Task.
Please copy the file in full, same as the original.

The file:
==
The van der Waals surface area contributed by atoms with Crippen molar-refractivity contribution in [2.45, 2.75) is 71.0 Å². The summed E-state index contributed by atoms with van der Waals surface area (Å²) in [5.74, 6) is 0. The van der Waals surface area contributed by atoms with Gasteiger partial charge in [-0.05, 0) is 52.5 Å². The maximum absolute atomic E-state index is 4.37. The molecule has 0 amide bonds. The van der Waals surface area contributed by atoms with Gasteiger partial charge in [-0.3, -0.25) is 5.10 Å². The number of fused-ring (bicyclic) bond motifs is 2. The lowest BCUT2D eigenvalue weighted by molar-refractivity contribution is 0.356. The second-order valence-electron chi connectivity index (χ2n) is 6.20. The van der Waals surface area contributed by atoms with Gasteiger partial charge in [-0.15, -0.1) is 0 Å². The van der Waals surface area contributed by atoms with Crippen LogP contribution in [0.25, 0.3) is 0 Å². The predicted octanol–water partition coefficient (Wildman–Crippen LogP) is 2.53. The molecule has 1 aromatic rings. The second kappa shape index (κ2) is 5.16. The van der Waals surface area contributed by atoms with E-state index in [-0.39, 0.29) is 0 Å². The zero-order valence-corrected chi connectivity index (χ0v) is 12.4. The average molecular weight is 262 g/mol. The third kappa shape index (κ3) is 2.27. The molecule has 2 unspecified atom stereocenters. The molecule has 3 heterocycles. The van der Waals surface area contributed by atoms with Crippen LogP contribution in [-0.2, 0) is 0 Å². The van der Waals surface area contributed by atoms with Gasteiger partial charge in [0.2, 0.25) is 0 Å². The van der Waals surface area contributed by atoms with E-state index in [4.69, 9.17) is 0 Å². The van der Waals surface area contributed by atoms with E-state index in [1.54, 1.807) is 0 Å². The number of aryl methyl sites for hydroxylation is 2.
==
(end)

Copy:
The van der Waals surface area contributed by atoms with Crippen molar-refractivity contribution in [2.45, 2.75) is 71.0 Å². The summed E-state index contributed by atoms with van der Waals surface area (Å²) in [5.74, 6) is 0. The van der Waals surface area contributed by atoms with Gasteiger partial charge in [-0.05, 0) is 52.5 Å². The maximum absolute atomic E-state index is 4.37. The molecule has 0 amide bonds. The van der Waals surface area contributed by atoms with Gasteiger partial charge in [-0.3, -0.25) is 5.10 Å². The number of fused-ring (bicyclic) bond motifs is 2. The lowest BCUT2D eigenvalue weighted by molar-refractivity contribution is 0.356. The second-order valence-electron chi connectivity index (χ2n) is 6.20. The van der Waals surface area contributed by atoms with Gasteiger partial charge in [-0.15, -0.1) is 0 Å². The van der Waals surface area contributed by atoms with Crippen LogP contribution in [0.25, 0.3) is 0 Å². The predicted octanol–water partition coefficient (Wildman–Crippen LogP) is 2.53. The molecule has 1 aromatic rings. The second kappa shape index (κ2) is 5.16. The van der Waals surface area contributed by atoms with E-state index in [-0.39, 0.29) is 0 Å². The zero-order valence-corrected chi connectivity index (χ0v) is 12.4. The average molecular weight is 262 g/mol. The third kappa shape index (κ3) is 2.27. The molecule has 2 unspecified atom stereocenters. The molecule has 3 heterocycles. The van der Waals surface area contributed by atoms with Crippen LogP contribution in [-0.2, 0) is 0 Å². The van der Waals surface area contributed by atoms with Gasteiger partial charge in [0.2, 0.25) is 0 Å². The van der Waals surface area contributed by atoms with E-state index in [4.69, 9.17) is 0 Å². The van der Waals surface area contributed by atoms with E-state index in [1.54, 1.807) is 0 Å². The number of aryl methyl sites for hydroxylation is 2.